Some code I was working on required me to delve into what the differences between Empty, Never and Of were in RxJS. Specifically, I had a method that returned an observable purely so that I could “wait” or “subscribe” for it to finish (e.g. It did not return an actual result). Imagine something like this :

myMethod() : Observable<object> {
  //Go and do something
  return'/myurl', null);

In reality, I’m not interested in the result, but I am interested in waiting until the call is complete. Therefore, I may have code such as :

this.myMethod().subscribe(x => {
  //Continue something here. 

Where I ran into issues, was what if I wanted to short circuit myMethod()? What if I had a cache or sorts, or logic that determined I didn’t need to call the API at all? What should I return to still fire my continuation method? The results were interesting..


RxJS 6+ has a special type called “EMPTY” that acts as an empty observable. When I first used this, my code compiled fine but while testing, I noticed that my continuation never fired.

The documentation for EMPTY (And it’s deprecated sibling empty()) state :

Creates an Observable that emits no items to the Observer and immediately emits a complete notification.

It’s important here to note that while the observer is completed, it emits nothing on it’s way to doing so. For example :

EMPTY.subscribe(x => {
  console.log('Empty Emit'); //This never fires. 
() => {
  console.log('Empty Complete'); //This does. 

What this means is that if you are using EMPTY to short circuit your code, but your code subscribes to the returned observable, EMPTY will in fact not work.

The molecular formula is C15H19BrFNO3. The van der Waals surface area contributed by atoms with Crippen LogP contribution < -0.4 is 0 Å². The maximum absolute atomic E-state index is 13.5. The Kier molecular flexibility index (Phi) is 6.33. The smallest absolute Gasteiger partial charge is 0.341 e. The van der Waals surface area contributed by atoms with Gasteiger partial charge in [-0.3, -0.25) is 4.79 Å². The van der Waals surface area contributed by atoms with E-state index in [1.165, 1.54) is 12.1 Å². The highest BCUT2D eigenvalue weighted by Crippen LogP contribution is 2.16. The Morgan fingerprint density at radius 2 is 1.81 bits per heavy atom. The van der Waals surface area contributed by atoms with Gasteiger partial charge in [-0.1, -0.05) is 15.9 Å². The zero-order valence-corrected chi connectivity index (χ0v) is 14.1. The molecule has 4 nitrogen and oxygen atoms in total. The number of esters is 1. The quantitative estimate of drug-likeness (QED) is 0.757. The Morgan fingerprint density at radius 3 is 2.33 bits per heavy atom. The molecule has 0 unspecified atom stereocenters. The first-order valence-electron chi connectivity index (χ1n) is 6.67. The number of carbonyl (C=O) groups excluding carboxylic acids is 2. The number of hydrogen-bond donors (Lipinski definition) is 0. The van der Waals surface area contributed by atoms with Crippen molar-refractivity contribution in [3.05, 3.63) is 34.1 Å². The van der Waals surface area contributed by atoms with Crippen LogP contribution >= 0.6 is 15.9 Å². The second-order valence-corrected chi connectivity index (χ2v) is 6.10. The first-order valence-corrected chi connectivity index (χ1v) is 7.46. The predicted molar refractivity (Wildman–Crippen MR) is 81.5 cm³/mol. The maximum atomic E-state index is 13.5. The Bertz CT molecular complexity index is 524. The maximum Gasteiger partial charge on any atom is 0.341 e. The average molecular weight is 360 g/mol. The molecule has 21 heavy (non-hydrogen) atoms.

While, given the name, I didn’t have high hopes that using NEVER would solve my problem, I did want to see how it functions. So using this code :

NEVER.subscribe(x => {
  console.log('Never Emit'); //This never fires. 
() => {
  console.log('Never Complete'); //This never fires. 

NEVER well… It never fires anything. It doesn’t emit anything nor does it complete the observable. This may be useful in very limited cases where you need to return a value, but you don’t want subscribers to act on it *or* for anyone to act on the observable completion.

Using Of

That brought me to using Of. I had used this before but slowly drifted to using EMPTY when in fact, using our example :

of({}).subscribe(x => {
  console.log('Of Emit'); //This fires. 
() => {
  console.log('Of Complete'); //This fires. 

This works perfect! Not only does the emit fire, but the observable also completes. I would like to point out that in this example, I have used of({}), if you instead use Of() with no value, then you will instead complete the observable but not emit a value (Similar to EMPTY). Of simply wraps a static value in an observable and emits immediately, allowing you to short-circuit otherwise asynchronous methods.

Which One To Use?

If you want to return a value and call all subscribers, then you must use Of(value).  If you want to return a value and *not* call subscribers, then use EMPTY. If you subscribers not only act on emit, but also on completion and you want to avoid this behaviour, use NEVER.

Wade Developer
👋 Hey, I'm Wade
Wade is a full-stack developer that loves writing and explaining complex topics. He is an expert in Angular JS and was the owner of which was acquired by Upmostly in July 2022.

💬 Leave a comment

Your email address will not be published. Required fields are marked *

We will never share your email with anyone else.